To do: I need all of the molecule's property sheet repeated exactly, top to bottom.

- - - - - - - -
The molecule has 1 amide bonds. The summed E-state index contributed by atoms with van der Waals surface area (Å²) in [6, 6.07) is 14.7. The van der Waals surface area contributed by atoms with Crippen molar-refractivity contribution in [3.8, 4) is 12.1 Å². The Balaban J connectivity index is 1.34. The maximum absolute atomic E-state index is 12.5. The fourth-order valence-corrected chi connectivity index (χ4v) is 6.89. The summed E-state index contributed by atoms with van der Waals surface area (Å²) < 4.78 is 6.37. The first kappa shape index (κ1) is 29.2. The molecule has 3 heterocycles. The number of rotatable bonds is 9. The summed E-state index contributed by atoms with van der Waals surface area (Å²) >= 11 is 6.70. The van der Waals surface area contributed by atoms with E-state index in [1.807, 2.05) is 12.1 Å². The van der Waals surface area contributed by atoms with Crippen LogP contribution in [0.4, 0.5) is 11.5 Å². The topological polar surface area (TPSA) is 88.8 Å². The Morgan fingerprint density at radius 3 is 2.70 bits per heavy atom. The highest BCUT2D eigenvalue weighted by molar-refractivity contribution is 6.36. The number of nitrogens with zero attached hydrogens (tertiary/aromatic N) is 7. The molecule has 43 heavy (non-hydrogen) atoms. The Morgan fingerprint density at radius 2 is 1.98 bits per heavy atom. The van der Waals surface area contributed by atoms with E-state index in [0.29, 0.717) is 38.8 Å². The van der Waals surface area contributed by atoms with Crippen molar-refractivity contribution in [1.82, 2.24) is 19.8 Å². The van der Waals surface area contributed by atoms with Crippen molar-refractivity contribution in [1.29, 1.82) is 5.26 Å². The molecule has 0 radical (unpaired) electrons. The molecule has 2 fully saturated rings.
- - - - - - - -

The molecule has 1 amide bonds. The summed E-state index contributed by atoms with van der Waals surface area (Å²) in [6, 6.07) is 14.7. The van der Waals surface area contributed by atoms with Crippen molar-refractivity contribution in [3.8, 4) is 12.1 Å². The Balaban J connectivity index is 1.34. The maximum absolute atomic E-state index is 12.5. The fourth-order valence-corrected chi connectivity index (χ4v) is 6.89. The summed E-state index contributed by atoms with van der Waals surface area (Å²) < 4.78 is 6.37. The first kappa shape index (κ1) is 29.2. The molecule has 3 heterocycles. The number of rotatable bonds is 9. The summed E-state index contributed by atoms with van der Waals surface area (Å²) >= 11 is 6.70. The van der Waals surface area contributed by atoms with E-state index in [1.807, 2.05) is 12.1 Å². The van der Waals surface area contributed by atoms with Crippen LogP contribution in [0.4, 0.5) is 11.5 Å². The topological polar surface area (TPSA) is 88.8 Å². The Morgan fingerprint density at radius 3 is 2.70 bits per heavy atom. The highest BCUT2D eigenvalue weighted by molar-refractivity contribution is 6.36. The number of nitrogens with zero attached hydrogens (tertiary/aromatic N) is 7. The molecule has 43 heavy (non-hydrogen) atoms. The Morgan fingerprint density at radius 2 is 1.98 bits per heavy atom. The van der Waals surface area contributed by atoms with E-state index in [0.29, 0.717) is 38.8 Å². The van der Waals surface area contributed by atoms with Crippen molar-refractivity contribution in [1.82, 2.24) is 19.8 Å². The van der Waals surface area contributed by atoms with Crippen molar-refractivity contribution in [1.29, 1.82) is 5.26 Å². The molecule has 0 radical (unpaired) electrons. The molecule has 2 fully saturated rings.